te of I).
Section 5. Index of examples of redox equation analysis
For more on copper chemistry see Part 10b 3d block Transition Metals Fe to Zn de
tailed revision notes
Advanced Inorganic Chemistry Page Index and Links
Ex 5.13 More examples of disproportionation and vice versa (involving O and N io
ns/compounds)
5.13.1 Hydrogen peroxide decomposition, catalysed by the black solid manganese(I
V) oxide, MnO2.
2H2O2(aq) ==> O2(g) + 2H2O(l)
Ox. state changes: 4O at ( 1) change to 2O at (0) in O2 and 2O at ( 2) in H2O
and H is unchanged at (+1).
A case of disproportionation where an element in a species simultaneously change
s into a higher and lower oxidation state i.e. here two oxygen atoms increase th
eir oxidation state and two oxygen atoms decrease their oxidation state.
It also means that hydrogen peroxide simultaneously acts as a reducing agent and
oxidising agent.
5.13.2 The reaction between ammonium and nitrate(III) (nitrite) ions
NH4+(aq) + NO2 (aq) ==> 2H2O(l) + N2(g)
Here its the opposite of disproportionation where two species of an element in d
ifferent oxidation states react to produce one species of a single intermediate
oxidation state.
Ox. state changes: Nitrogen in a ( 3) and a (+3) state both end up in the (0) stat
e.
Oxygen at ( 2) and hydrogen (+1) remain unchanged in oxidation state.
The nitrite ion acts as the oxidising agent and gets reduced (N +3 to 0, 3e's ga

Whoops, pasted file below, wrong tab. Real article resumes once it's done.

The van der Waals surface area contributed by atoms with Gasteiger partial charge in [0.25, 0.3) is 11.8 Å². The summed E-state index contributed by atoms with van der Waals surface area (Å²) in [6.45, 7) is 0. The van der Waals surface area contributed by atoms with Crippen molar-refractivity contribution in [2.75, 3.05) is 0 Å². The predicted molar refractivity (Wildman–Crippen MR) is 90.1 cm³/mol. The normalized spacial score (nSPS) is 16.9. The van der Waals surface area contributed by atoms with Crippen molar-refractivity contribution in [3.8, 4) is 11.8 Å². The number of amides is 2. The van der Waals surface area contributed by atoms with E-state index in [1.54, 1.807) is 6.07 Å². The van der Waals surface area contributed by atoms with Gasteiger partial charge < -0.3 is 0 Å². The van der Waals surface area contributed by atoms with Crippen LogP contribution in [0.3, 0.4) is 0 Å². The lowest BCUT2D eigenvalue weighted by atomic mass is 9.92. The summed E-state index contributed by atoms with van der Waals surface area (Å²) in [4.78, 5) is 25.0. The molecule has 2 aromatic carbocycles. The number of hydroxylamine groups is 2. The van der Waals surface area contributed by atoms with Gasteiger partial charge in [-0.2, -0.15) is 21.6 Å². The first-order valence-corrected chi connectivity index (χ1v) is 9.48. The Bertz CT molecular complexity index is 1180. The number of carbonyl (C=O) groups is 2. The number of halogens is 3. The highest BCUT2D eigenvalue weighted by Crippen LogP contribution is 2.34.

ined, decrease of 3 ox. state units)
and the ammonium ion acts as the reducing agent and gets oxidised (N 3 to 0, 3 e'
s lost, inc. ox. state 3 units).
The nitrite ion acts as the oxidising agent (gains/accepts e s, lowered ox. state
of N) and the ammonium ion acts as the reducing agent (loses/donates e s, inc. ox.
state of N).
See other disproportionation reactions 5.7.2 MnO42 , 5.8 Cu2O, 5.14 chlorine and a
n organic example.
and the opposite of disproportionation! reactions 6.6 iodate(V) + iodide.
Section 5. Index of examples of redox equation analysis
Advanced Inorganic Chemistry Page Index and Links
5.14 Some chlorine, chlorates and chloride redox changes
In all the reactions quoted in section 5.14, (i) the oxidation states of hydroge
n (+1) and oxygen ( 2) remain unchanged and (ii) the process descriptions are over
simplified but the main reactions described provide good examples of the redox
chemistry of chlorine.